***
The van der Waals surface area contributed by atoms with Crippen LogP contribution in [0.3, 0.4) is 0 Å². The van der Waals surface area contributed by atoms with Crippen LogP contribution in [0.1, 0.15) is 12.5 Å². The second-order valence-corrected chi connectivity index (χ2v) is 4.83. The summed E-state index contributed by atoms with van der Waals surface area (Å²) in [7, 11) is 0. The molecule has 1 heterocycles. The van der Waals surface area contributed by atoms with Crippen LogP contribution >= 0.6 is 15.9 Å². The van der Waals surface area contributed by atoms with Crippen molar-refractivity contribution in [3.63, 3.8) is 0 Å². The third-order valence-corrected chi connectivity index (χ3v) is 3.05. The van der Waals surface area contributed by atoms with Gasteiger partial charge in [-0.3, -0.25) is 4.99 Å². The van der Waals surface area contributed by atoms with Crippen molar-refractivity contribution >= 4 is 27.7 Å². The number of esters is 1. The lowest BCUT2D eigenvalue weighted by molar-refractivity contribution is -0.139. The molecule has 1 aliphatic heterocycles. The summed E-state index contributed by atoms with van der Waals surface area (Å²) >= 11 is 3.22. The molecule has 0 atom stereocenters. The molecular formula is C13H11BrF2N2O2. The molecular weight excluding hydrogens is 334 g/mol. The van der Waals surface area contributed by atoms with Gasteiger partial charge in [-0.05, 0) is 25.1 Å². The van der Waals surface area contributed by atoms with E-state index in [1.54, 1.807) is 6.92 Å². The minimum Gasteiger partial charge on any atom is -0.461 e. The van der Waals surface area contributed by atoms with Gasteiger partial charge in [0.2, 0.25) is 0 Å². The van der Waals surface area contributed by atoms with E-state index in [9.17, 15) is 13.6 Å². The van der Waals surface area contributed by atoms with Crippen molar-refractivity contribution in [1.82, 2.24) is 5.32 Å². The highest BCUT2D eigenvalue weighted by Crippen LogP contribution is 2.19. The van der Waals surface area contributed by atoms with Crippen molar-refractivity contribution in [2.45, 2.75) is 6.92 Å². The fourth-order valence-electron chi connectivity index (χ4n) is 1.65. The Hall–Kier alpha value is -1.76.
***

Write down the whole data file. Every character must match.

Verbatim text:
The van der Waals surface area contributed by atoms with Crippen LogP contribution in [0.3, 0.4) is 0 Å². The van der Waals surface area contributed by atoms with Crippen LogP contribution in [0.1, 0.15) is 12.5 Å². The second-order valence-corrected chi connectivity index (χ2v) is 4.83. The summed E-state index contributed by atoms with van der Waals surface area (Å²) in [7, 11) is 0. The molecule has 1 heterocycles. The van der Waals surface area contributed by atoms with Crippen LogP contribution >= 0.6 is 15.9 Å². The van der Waals surface area contributed by atoms with Crippen molar-refractivity contribution in [3.63, 3.8) is 0 Å². The third-order valence-corrected chi connectivity index (χ3v) is 3.05. The van der Waals surface area contributed by atoms with Gasteiger partial charge in [-0.3, -0.25) is 4.99 Å². The van der Waals surface area contributed by atoms with Crippen molar-refractivity contribution >= 4 is 27.7 Å². The number of esters is 1. The lowest BCUT2D eigenvalue weighted by molar-refractivity contribution is -0.139. The molecule has 1 aliphatic heterocycles. The summed E-state index contributed by atoms with van der Waals surface area (Å²) >= 11 is 3.22. The molecule has 0 atom stereocenters. The molecular formula is C13H11BrF2N2O2. The molecular weight excluding hydrogens is 334 g/mol. The van der Waals surface area contributed by atoms with Gasteiger partial charge in [-0.05, 0) is 25.1 Å². The van der Waals surface area contributed by atoms with E-state index in [1.54, 1.807) is 6.92 Å². The minimum Gasteiger partial charge on any atom is -0.461 e. The van der Waals surface area contributed by atoms with Gasteiger partial charge in [0.2, 0.25) is 0 Å². The van der Waals surface area contributed by atoms with E-state index in [9.17, 15) is 13.6 Å². The van der Waals surface area contributed by atoms with Crippen molar-refractivity contribution in [1.82, 2.24) is 5.32 Å². The highest BCUT2D eigenvalue weighted by Crippen LogP contribution is 2.19. The van der Waals surface area contributed by atoms with Crippen molar-refractivity contribution in [2.45, 2.75) is 6.92 Å². The fourth-order valence-electron chi connectivity index (χ4n) is 1.65. The Hall–Kier alpha value is -1.76.